Pain, desperation, a desperate will to hang in there, and an obsession with noticing the small things in life are common themes in Eels’ musical career, and they remain present here to comfort those in need of a song to help them through.
Andrew Bird :: Panthology Songs II
Years from now, the early 2020s will timestamp short albums recorded and released during isolation the way protest songs on the pop charts mark the late ‘60s. This one would be near the top of the heap, intimate yet meticulous.
Tobacco :: Hot Wet + Sassy
Electronic music seems to trend towards extremes of ambience, rhythm, or noise, but there is a place of balance where textures and beats combine aggressively into what can only be called a rock barrage.
IDLES :: Ultra Mono
It’s difficult to explain why this sort of aggressive guitar-forward post-punk sound feels so much more anthemic when it comes from the UK, but the effect is certainly there.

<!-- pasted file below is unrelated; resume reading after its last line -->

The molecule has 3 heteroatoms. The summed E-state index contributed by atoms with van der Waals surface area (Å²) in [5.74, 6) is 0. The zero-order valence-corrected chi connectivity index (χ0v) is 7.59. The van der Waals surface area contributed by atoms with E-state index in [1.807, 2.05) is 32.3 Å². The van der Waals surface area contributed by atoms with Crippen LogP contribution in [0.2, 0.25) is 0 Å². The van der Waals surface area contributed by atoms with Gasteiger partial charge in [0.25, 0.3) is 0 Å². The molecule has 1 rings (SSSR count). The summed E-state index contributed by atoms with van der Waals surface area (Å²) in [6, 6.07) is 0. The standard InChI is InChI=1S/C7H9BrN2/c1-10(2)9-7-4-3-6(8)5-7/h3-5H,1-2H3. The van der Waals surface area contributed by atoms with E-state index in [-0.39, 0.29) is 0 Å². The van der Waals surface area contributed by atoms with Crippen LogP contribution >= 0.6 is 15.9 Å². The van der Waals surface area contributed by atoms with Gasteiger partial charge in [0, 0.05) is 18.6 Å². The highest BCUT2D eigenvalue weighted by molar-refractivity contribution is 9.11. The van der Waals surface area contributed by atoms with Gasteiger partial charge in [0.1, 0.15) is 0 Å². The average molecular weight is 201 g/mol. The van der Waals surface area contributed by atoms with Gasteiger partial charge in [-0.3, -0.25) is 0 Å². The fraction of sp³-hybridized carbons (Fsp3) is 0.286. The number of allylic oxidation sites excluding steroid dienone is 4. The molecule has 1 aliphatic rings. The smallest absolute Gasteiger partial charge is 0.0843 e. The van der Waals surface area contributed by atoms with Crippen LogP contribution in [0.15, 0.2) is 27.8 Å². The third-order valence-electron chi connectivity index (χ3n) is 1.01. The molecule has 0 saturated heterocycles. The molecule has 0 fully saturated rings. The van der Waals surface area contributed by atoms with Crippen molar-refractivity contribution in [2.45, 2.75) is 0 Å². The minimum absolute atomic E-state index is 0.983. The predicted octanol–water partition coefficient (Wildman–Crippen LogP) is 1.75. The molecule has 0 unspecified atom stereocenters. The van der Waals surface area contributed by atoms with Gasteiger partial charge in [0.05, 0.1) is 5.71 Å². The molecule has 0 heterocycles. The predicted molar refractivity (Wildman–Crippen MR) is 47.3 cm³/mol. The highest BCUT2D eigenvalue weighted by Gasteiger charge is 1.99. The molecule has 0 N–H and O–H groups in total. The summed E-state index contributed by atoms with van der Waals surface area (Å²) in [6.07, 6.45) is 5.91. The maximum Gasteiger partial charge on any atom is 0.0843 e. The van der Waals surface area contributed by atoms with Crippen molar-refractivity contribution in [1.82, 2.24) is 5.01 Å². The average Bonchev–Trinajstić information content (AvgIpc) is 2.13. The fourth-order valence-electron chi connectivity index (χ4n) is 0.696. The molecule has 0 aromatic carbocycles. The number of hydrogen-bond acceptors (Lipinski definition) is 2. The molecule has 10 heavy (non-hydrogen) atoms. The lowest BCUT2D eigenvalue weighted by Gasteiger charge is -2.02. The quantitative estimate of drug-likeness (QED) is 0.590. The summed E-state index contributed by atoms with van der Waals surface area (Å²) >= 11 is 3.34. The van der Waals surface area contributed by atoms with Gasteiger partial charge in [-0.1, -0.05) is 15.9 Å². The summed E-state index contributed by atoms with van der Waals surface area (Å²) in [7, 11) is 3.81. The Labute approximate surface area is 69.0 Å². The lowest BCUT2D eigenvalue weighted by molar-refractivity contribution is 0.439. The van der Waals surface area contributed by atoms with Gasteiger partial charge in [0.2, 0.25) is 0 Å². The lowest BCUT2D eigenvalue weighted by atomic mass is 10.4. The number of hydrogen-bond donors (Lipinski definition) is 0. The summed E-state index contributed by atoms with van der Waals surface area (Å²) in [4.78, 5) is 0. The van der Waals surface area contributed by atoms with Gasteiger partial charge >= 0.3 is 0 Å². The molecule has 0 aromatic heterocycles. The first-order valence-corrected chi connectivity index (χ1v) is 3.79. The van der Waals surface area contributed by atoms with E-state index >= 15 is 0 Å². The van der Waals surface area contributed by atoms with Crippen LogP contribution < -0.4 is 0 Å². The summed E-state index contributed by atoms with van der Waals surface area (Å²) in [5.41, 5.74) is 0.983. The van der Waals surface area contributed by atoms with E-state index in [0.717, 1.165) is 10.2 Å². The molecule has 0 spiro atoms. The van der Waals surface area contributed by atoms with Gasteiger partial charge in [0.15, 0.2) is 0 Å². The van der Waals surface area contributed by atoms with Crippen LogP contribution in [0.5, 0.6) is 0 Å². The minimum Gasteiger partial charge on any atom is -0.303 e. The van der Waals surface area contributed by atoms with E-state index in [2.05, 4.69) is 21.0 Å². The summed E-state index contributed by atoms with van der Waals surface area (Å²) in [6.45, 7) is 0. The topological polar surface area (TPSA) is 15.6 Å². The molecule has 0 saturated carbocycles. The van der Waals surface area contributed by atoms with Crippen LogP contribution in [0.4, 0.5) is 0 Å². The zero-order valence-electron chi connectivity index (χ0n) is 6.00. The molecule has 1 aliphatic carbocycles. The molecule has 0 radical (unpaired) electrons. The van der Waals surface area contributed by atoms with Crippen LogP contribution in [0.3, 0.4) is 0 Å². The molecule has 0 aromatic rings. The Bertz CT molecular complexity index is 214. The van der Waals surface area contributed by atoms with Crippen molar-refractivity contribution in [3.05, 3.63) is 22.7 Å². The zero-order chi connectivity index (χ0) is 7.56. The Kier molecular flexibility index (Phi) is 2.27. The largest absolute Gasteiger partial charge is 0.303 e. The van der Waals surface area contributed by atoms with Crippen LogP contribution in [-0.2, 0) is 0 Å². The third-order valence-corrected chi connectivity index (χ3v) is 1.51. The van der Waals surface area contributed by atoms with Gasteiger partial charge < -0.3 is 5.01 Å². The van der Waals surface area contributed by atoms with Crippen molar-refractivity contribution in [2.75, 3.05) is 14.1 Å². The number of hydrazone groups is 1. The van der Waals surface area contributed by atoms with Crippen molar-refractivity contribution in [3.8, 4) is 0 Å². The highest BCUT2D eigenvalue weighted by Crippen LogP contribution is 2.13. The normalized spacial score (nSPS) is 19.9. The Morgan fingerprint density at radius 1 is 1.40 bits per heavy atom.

Blitzen Trapper :: Holy Smokes Future Jokes
I don’t know why I want to call this sound “California country”, when it’s not from California nor is it truly country, but its twangy aroma and psychedelic coloring are probably a big reason why.
Oh Sees :: Protean Threat
The name of this band may change every few years, but the implacable drone is unmistakable, like a heavy, doomed Ramones with a penchant for occasional celestial excursions.
Rob Crow :: Everybody’s Got Damage
When Rob Crow gets to anthologize the songs he wants to cover into an album, the results are disparate, insightful, and educational, ranging from King Crimson to the Melvins to the Beach Boys.
Sneaks :: Happy Birthday
There is something familiar yet quite subversive in the way Sneaks assembles their synthetic layers and stream-of-consciousness vocalizations into a collage of desperate modern living.